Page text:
• Fast I/O (Thursday 1:30-3:00PM)
    Room A110/112
    Chair: Richard F. Barrett, Los Alamos National Laboratory

    • Title: MPI-IO/GPFS, an Optimized Implementation of MPI-IO on top of GPFS
    • Authors:
      Jean-Pierre Prost (IBM T.J. Watson Research Center)
      Richard Treumann (IBM Enterprise Systems Group)
      Richard Hedges (Lawrence Livermore National Laboratory)
      Bin Jia (IBM Enterprise Systems Group)
      Alice Koniges (Lawrence Livermore National Laboratory)
    • Abstract:
      MPI-IO/GPFS is an optimized prototype implementation of the I/O chapter of the Message Passing Interface (MPI) 2 standard. It uses the IBM General Parallel File System (GPFS) Release 3 as the underlying file system. This paper describes optimization features of the prototype that take advantage of new GPFS programming interfaces. It also details how collective data access operations have been optimized by minimizing the number of messages exchanged in sparse accesses and by increasing the overlap of communication with file access. Experimental results show a performance gain. A study of the impact of varying the number of tasks running on the same node is also presented.

    • Title: A Case Study in Application I/O on Linux Clusters
    • Authors:
      Robert Ross (Mathematics and Computer Science Division, Argonne National Laboratory)
      Daniel Nurmi (Mathematics and Computer Science Division, Argonne National Laboratory)
      Albert Cheng (Scientific Data Technologies Group, NCSA)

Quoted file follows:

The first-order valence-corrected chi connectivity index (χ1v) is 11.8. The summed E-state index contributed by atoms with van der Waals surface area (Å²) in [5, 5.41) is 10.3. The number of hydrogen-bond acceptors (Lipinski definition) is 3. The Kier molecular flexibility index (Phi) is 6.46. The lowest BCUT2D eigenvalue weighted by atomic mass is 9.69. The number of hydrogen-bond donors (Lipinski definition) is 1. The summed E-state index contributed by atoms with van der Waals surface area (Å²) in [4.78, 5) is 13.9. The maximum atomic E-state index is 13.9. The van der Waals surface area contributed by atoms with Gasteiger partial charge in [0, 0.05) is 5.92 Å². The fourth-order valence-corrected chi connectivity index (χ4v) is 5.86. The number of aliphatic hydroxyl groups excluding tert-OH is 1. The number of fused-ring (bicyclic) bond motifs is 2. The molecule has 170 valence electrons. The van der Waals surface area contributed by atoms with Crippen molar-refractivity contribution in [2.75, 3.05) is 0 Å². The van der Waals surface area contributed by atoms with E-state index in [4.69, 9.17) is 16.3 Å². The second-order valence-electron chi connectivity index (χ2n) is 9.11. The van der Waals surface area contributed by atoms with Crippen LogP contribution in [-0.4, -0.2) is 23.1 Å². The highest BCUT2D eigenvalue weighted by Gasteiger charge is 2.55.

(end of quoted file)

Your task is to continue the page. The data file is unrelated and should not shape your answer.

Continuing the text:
Michael Zingale (Center on Astrophysical Thermonuclear Flashes, University of Chicago)
    • Abstract:
      A critical but often ignored component of system performance is the I/O system. Today's applications demand a great deal from underlying storage systems and software, and both high-performance distributed storage and high level interfaces have been developed to fill these needs.

      In this paper we discuss the I/O performance of a parallel scientific application on a Linux cluster, the FLASH astrophysics code. This application relies on three I/O software components to provide high-performance parallel I/O on Linux clusters: the Parallel Virtual File System, the ROMIO MPI-IO implementation, and the Hierarchical Data Format library. Through instrumentation of both the application and underlying system software code we discover the location of major software bottlenecks. We work around the most inhibiting of these bottlenecks, showing substantial performance improvement. We point out similarities between the inefficiencies found here and those found in message passing systems, indicating that research in the message passing field could be leveraged to solve similar problems in high-level I/O interfaces.

    • Title: The Design of I/O-efficient Sparse Direct Solvers
    • Authors:
      Florin Dobrian (Old Dominion University )
      Alex Pothen (Old Dominion Univ. & ICASE )
    • Abstract:
      We consider two problems related to I/O: First, find the minimum primary memory size required to factor a sparse, symmetric matrix when permitted to read and write the data exactly once. Second, find the minimum data traffic between core and external memory when permitted to read and write the data many times. These problems are likely to be intractable in general, but we prove upper and lower bounds on these quantities for several model problems with useful sparsity (i.e., whose computational graphs have small separators). We provide fast algorithms for computing these quantities through simulation for irregular problems. The choice of factorization algorithms (left-looking, right-looking, multifrontal), orderings (nested dissection or minimum degree), and blocking techniques (1- or 2- dimensional blocks) can change the memory size and traffic by orders of magnitude. Explicitly moving the data (files managed by the program) improves performance significantly over implicit data movement (pages managed by the operating system). Thus this work guides us in designing a software library that implements an external memory sparse solver.